- Go to bed half an hour earlier
It’s possibly the trickiest time of day to swing a workout, but totally doable. In fact, when you’re first starting out, the lunch hour can be the ideal time because it doesn’t require any extra work or time outside of your regular schedule, and you can easily fit in a 15-20 minute session without too much rushing around.
You do need to be prepared, though. Return from lunch as a purple, sweaty mess and your cubicle mates will not thank you. In addition to your gym clothes, you should bring a change of underwear, socks, a stick of travel deodorant, and a little bit of dry shampoo.
Slapping on your trainers right after work is another option, but in my opinion, not the best. There’s a lot of potential stumbling blocks. You have too much time throughout the day to talk yourself out of it. “Oh, today was so stressful,” you might say. “I should just take it easy tonight.” and instead of pulling on your trainers, you pull out a wine glass.
*Eyeroll* Yeah. That’s only happened to me about 90% of the time I’ve tried to exercise after work.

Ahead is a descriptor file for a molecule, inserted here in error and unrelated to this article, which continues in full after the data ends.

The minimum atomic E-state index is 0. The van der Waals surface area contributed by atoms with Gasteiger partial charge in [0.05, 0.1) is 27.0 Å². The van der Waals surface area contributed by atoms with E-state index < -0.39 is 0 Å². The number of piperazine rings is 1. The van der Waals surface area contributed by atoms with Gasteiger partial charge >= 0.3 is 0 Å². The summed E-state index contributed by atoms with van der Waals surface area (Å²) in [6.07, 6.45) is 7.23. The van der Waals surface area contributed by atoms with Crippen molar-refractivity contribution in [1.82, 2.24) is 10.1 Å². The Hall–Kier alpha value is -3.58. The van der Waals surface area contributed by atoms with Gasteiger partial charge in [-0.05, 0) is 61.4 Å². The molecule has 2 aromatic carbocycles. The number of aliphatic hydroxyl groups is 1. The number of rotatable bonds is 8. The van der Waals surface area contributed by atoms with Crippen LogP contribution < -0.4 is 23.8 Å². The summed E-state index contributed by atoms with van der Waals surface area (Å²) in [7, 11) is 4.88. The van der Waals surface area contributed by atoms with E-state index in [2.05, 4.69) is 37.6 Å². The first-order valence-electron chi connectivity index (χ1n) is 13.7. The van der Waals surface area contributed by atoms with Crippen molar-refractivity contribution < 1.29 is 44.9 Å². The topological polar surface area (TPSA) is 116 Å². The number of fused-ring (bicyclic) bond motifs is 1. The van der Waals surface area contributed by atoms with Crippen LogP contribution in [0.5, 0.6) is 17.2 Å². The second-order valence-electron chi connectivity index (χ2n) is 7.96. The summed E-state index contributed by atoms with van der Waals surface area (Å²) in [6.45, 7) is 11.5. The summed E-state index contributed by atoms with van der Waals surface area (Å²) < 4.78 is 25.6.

Plus your energy levels are not going to be what they are in the morning. All it’s going to take is for one buttcheek to hit the couch after you get home, and your workout will be trumped by Netflix and a bag of chips.
However, if you want to go with this option, I do know there are some people who prefer it. Just plan against pitfalls:
- Gym bag needs to be in your car when you leave for work. When work is done, you go straight to the gym, do not pass go.
- If you work out at home, your gym clothes and trainers are inside the front door waiting for you
- Do. Not. Sit. Down. On. That. Couch!
- Eat a snack around 3pm to help keep your energy from flagging.
- Choose WHEN and HOW OFTEN you will exercise and then write it down in the calendar.